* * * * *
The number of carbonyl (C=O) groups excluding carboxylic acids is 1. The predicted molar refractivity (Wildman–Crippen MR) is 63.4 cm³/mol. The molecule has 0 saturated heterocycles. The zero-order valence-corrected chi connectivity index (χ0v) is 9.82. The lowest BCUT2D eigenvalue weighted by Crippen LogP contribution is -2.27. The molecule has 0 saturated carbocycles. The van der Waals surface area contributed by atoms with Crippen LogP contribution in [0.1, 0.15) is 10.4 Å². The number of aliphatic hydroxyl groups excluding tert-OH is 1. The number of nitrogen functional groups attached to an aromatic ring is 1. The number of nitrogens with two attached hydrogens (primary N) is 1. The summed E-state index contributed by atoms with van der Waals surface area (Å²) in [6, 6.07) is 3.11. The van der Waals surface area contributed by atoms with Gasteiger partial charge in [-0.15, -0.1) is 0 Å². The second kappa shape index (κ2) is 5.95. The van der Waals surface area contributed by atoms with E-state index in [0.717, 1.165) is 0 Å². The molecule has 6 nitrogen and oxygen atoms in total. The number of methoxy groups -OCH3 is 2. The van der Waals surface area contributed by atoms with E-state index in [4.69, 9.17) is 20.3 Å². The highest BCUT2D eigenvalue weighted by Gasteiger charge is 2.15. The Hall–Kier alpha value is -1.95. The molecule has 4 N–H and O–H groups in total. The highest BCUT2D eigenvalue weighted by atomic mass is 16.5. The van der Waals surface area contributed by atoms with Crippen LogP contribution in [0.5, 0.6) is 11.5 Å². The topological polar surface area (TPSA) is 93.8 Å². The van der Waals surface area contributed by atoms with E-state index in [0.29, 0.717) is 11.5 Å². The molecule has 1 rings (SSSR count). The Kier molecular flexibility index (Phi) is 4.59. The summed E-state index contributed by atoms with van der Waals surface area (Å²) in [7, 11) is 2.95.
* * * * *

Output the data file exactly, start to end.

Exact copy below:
The number of carbonyl (C=O) groups excluding carboxylic acids is 1. The predicted molar refractivity (Wildman–Crippen MR) is 63.4 cm³/mol. The molecule has 0 saturated heterocycles. The zero-order valence-corrected chi connectivity index (χ0v) is 9.82. The lowest BCUT2D eigenvalue weighted by Crippen LogP contribution is -2.27. The molecule has 0 saturated carbocycles. The van der Waals surface area contributed by atoms with Crippen LogP contribution in [0.1, 0.15) is 10.4 Å². The number of aliphatic hydroxyl groups excluding tert-OH is 1. The number of nitrogen functional groups attached to an aromatic ring is 1. The number of nitrogens with two attached hydrogens (primary N) is 1. The summed E-state index contributed by atoms with van der Waals surface area (Å²) in [6, 6.07) is 3.11. The van der Waals surface area contributed by atoms with Gasteiger partial charge in [-0.15, -0.1) is 0 Å². The second kappa shape index (κ2) is 5.95. The van der Waals surface area contributed by atoms with E-state index in [0.717, 1.165) is 0 Å². The molecule has 6 nitrogen and oxygen atoms in total. The number of methoxy groups -OCH3 is 2. The van der Waals surface area contributed by atoms with E-state index in [4.69, 9.17) is 20.3 Å². The highest BCUT2D eigenvalue weighted by Gasteiger charge is 2.15. The Hall–Kier alpha value is -1.95. The molecule has 4 N–H and O–H groups in total. The highest BCUT2D eigenvalue weighted by atomic mass is 16.5. The van der Waals surface area contributed by atoms with Crippen LogP contribution in [0.5, 0.6) is 11.5 Å². The topological polar surface area (TPSA) is 93.8 Å². The van der Waals surface area contributed by atoms with E-state index in [0.29, 0.717) is 11.5 Å². The molecule has 1 rings (SSSR count). The Kier molecular flexibility index (Phi) is 4.59. The summed E-state index contributed by atoms with van der Waals surface area (Å²) in [7, 11) is 2.95.